Members of the new Constitutional Democratic Party of Japan — formed through the merger of the old CDP and the Democratic Party for the People — hope that their party’s establishment marks the beginning of a new era of strong, united opposition to the ruling Liberal Democratic Party.
But CDP leader Yukio Edano has a tough task ahead of him as he seeks to balance a tangled web of interests and convince the public that his party is not just a reincarnation of the Democratic Party of Japan, which led an opposition government from 2009 until 2012 — by which point it was deeply unpopular.
As well as being blindsided by the sudden exit of former PM Shinzo Abe, and his replacement by Yoshihide Suga, the CDP has to deal with news that unionized labor — traditionally a key supporter of the CDP — has been flirting with the LDP. The decision by the Toyota workers’ federation could spell trouble for CDP candidates who rely on its backing, writes Eric Johnston in a Q&A on the issue.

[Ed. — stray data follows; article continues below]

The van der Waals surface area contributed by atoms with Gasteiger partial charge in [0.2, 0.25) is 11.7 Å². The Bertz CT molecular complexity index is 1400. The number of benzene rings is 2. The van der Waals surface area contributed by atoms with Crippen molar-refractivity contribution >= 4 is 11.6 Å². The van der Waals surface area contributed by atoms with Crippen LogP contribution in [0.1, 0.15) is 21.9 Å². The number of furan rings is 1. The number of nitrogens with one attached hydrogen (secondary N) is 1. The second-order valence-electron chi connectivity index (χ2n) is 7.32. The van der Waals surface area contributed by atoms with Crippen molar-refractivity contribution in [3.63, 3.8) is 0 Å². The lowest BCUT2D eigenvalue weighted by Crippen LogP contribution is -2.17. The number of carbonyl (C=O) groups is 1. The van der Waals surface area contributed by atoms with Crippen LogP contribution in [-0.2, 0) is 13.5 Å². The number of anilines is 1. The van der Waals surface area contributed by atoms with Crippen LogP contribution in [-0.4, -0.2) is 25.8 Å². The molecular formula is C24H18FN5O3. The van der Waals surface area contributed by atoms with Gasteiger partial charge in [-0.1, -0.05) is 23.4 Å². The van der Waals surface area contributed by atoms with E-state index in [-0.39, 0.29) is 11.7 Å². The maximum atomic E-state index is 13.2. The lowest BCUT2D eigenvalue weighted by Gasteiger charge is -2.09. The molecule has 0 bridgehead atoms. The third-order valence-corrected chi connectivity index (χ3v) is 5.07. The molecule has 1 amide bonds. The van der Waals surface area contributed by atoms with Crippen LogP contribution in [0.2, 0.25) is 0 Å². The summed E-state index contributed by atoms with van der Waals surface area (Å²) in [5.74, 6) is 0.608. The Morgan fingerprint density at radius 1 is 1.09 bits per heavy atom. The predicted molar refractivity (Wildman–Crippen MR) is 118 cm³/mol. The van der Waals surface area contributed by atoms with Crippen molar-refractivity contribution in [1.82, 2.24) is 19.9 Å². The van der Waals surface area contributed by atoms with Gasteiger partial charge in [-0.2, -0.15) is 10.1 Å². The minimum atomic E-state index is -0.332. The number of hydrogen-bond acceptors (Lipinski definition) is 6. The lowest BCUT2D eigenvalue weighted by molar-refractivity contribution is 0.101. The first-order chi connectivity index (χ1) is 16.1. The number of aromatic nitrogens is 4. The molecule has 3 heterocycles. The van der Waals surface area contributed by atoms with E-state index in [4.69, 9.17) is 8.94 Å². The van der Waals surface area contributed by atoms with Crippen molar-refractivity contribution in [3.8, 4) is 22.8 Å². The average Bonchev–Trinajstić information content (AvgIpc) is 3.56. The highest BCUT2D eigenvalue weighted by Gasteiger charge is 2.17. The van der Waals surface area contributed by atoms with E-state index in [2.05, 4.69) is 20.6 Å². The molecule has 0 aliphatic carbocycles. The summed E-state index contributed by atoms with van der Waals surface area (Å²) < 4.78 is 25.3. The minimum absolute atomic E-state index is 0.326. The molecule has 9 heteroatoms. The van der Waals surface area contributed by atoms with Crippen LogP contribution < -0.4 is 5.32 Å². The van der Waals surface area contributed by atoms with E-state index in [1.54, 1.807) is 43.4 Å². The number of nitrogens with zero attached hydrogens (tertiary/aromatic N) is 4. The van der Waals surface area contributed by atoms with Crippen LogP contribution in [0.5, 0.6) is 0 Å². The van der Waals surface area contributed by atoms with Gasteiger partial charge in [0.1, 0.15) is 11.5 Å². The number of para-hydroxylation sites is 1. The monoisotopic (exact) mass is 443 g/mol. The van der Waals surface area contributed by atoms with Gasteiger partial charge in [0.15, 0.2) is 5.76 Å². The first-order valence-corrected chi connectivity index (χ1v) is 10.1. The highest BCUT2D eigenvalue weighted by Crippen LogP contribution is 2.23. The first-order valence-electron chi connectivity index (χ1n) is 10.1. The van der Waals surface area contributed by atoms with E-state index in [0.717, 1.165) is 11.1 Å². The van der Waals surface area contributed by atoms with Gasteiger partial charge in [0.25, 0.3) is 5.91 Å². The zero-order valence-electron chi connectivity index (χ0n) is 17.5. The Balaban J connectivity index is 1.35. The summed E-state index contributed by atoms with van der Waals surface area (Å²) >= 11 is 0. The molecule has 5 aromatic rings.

In a far more parlous state is the Social Democratic Party. The small SDP, once a major political force, decided last month to allow its Diet and local assembly members to leave the party to join the CDP. The decision could push the SDP closer to the brink of collapse, with three of its four Diet members expected to depart.
The Ishin movement based in Osaka is also in serious trouble, writes Johnston. With city voters last month having said no for the second time in a merger referendum, Osaka Ishin no Kai (One Osaka) and its national party Nippon Ishin no Kai must find a new fundamental purpose or risk extinction.
The referendum result will have ramifications beyond Osaka Ishin and beyond Osaka, writes Johnston. For one, Komeito, the LDP’s national coalition partner, sided with Osaka Ishin on the defeated “yes” side, against the LDP. That didn’t go down well with the senior ruling party, nor with many Komeito members.